Step 5: Sew Chunks Together.

After you have pinned a few pieces together, you can now start the sewing.  For my quilts, I sew right on top of the denim; for that reason, I use a dark blue thread.  After you have sewn your few pieces together, go back to the pattern laid out on the floor and add an addition piece or two.  Continue these steps of pinning and sewing until all of your pieces are sewn together.

Step 6: Ready the Backing.

For the back of the quilt I use just a regular flat bed sheet.  I normally use a dark blue or navy colored one that I you can pick up at Wal-Mart for $3-5.  Choosing to use a different color sheet is the perfect way to customize your quilt!

The sheet needs to be large enough to have at least 6-8 inches on all four sides of the jean quilt.  Lay the sheet on the ground and smooth out all of the wrinkles.  In order to have a flat and well fit backing, the sheet needs to lay flat on the ground.  Once the sheet is smooth, lay the jeans in the center of the sheet.  Smooth any wrinkles out of the jeans as well.

Step 7: Square Off the Quilt.

While the blanket served as a solid guide to gauge size and help make the quilt more squared, now is the time to cut off chunks that fall out of bounds.  It is not important to make all the edges perfectly straight, being roughly straight will do just fine.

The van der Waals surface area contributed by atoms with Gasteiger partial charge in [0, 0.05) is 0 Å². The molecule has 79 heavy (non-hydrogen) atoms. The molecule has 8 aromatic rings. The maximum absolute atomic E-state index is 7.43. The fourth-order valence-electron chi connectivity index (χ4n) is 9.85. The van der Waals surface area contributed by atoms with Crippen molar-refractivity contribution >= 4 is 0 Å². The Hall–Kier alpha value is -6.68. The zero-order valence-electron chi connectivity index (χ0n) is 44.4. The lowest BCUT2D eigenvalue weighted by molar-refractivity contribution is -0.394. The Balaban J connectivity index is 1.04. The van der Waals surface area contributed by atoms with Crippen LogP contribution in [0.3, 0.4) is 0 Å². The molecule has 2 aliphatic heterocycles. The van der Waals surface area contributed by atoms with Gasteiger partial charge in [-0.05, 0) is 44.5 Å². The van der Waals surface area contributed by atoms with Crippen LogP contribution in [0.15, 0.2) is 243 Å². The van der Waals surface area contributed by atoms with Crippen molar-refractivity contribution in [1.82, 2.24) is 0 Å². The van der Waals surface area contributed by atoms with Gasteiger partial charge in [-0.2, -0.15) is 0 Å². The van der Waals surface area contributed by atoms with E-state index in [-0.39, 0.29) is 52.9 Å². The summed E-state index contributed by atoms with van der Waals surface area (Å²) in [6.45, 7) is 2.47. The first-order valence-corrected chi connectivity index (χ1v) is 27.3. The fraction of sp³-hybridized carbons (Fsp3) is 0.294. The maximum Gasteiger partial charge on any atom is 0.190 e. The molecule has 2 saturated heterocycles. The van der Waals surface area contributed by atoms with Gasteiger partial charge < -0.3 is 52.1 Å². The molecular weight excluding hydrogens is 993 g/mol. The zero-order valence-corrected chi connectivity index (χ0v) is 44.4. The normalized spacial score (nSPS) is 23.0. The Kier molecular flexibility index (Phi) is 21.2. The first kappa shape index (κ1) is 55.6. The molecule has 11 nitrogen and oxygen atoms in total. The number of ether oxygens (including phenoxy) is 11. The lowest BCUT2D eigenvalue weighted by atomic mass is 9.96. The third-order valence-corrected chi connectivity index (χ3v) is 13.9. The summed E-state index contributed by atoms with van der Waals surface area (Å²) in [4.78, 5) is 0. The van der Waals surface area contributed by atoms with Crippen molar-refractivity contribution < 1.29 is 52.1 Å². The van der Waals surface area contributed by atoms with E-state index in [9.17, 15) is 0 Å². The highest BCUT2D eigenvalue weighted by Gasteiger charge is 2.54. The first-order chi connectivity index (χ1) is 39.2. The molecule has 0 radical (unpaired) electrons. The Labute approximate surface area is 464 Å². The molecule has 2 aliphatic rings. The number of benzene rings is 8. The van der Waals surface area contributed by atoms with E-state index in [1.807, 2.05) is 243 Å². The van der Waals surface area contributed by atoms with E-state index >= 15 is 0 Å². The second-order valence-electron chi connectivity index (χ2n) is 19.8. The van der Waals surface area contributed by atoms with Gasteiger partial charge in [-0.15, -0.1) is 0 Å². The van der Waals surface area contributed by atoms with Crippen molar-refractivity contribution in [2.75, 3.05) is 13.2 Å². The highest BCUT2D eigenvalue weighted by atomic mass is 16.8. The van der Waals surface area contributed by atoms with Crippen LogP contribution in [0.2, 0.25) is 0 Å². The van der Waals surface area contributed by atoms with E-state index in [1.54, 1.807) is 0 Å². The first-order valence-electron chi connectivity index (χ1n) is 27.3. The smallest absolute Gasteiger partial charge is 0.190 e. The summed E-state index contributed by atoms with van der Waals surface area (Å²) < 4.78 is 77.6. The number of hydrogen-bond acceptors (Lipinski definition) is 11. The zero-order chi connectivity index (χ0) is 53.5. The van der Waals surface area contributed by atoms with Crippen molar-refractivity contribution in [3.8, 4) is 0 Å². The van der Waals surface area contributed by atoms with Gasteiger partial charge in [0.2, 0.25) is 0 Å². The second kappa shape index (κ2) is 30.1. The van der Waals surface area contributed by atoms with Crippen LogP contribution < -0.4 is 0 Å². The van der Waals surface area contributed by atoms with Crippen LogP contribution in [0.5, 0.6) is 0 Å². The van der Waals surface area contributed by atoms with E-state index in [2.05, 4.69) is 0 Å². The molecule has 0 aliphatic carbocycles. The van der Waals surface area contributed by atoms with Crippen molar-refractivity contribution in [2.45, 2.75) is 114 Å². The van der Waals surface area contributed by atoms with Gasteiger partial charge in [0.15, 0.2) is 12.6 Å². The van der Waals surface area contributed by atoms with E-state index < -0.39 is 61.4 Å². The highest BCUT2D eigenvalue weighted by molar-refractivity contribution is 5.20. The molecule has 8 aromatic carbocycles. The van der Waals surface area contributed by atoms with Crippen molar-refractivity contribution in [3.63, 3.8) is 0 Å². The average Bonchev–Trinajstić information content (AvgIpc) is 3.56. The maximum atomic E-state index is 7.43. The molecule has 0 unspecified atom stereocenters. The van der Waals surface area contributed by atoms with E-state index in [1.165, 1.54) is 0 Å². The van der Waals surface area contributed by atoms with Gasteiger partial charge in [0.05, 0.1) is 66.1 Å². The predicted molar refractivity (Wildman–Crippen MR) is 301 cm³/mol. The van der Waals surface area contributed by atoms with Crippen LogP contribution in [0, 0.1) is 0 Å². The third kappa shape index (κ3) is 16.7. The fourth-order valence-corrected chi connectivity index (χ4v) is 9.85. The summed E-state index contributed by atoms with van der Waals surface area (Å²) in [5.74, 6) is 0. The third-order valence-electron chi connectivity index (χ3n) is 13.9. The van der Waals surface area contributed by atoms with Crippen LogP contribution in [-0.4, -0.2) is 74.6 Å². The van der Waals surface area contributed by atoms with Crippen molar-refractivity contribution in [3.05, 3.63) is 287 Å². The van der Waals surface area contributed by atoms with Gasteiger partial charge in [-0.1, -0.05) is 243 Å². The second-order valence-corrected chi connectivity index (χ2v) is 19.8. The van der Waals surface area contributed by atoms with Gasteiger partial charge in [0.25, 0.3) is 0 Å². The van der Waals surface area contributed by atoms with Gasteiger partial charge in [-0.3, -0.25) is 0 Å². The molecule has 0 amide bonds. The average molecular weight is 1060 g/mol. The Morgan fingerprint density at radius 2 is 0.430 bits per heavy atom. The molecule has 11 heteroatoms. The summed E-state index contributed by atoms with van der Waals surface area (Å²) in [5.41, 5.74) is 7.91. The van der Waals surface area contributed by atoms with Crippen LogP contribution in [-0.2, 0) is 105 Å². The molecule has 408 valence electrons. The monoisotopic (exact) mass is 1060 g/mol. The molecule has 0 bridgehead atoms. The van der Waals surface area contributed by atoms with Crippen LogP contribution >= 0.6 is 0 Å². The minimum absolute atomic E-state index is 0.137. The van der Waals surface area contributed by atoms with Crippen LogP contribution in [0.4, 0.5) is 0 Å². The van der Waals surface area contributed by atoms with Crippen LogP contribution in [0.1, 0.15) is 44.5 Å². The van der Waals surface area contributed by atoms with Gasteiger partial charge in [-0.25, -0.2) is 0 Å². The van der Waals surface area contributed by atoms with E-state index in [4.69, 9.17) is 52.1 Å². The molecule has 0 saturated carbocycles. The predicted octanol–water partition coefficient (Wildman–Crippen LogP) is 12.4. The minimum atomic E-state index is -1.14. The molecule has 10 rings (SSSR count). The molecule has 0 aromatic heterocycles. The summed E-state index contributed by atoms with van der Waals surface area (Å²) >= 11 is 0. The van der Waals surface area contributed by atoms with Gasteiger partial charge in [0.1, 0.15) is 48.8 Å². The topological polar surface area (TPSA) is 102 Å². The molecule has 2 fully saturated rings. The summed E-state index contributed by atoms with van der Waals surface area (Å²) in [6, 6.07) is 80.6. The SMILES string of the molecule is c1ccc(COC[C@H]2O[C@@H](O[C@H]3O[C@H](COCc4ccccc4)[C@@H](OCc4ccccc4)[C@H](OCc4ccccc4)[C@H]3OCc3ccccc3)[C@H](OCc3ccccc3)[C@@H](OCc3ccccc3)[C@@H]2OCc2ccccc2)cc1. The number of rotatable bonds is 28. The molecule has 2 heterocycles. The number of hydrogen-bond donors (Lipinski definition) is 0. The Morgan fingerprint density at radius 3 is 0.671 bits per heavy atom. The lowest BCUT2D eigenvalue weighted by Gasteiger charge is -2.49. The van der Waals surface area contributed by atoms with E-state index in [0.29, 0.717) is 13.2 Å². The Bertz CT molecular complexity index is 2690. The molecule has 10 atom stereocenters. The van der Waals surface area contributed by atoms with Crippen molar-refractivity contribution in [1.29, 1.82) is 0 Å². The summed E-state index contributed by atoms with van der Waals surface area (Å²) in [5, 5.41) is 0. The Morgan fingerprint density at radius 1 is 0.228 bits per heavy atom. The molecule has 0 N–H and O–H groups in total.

Step 8: Add the Backing.

Now you can fold the edges of the sheet up and over the edges of the quilt.  Some edges of the sheet may need to be cut and shortened to better meet the jeans.  Since I like a thicker and more puffy edging, I tend to fold the sheet twice before lining it up with the edge of the quilt.  Then, pin the sheet to the jean quilt.  I recommend pinning all four sides before you begin sewing.  Once you have finished pinning, sew the sheet to the jeans, and you have completed your quilt!

Step 9: Personalize Your Finished Quilt!

I like to add a final personalization to one corner of the backing.  Sometimes this includes the date of completion or a short phrase.  The photos show two examples of simple embroidery that I have done.
This is just what I was looking for. I have my husbands old jeans with the stains of his labors over the last 10 years of his life. He could never keep a pair of jeans 'nice'. It was humorous banter between us over the years. Now that he is gone his jeans make me smile as I remember all of the things he did for me and our boys over the years as he turned a house into a home and helped us with so many 'projects' we came up with. I don't want to discard the stains and worn pockets but include them in a quilt for our sons. This is the first quilt I saw that doesn't pick out the good parts but can celebrate the imperfections of the jeans he wore. Thank you so much for sharing your creativity.
This is just what I was looking for. I have my husbands old jeans with the stains of his labors over the last 10 years of his life. He could never keep a pair of jeans 'nice'. It was humorous banter between us over the years. Now that he is gone his jeans make me smile as I remember all of the things he did for me and our boys over the years as he turned a house into a home and helped us with so many 'projects' we came up with. I didn't want to discard the stains and worn pockets but include in a quilt for our sons. This is the first quilt I saw that doesn't pick out the good parts but can celebrate the imperfections of the jeans he wore. Thank you so much for sharing your creativity.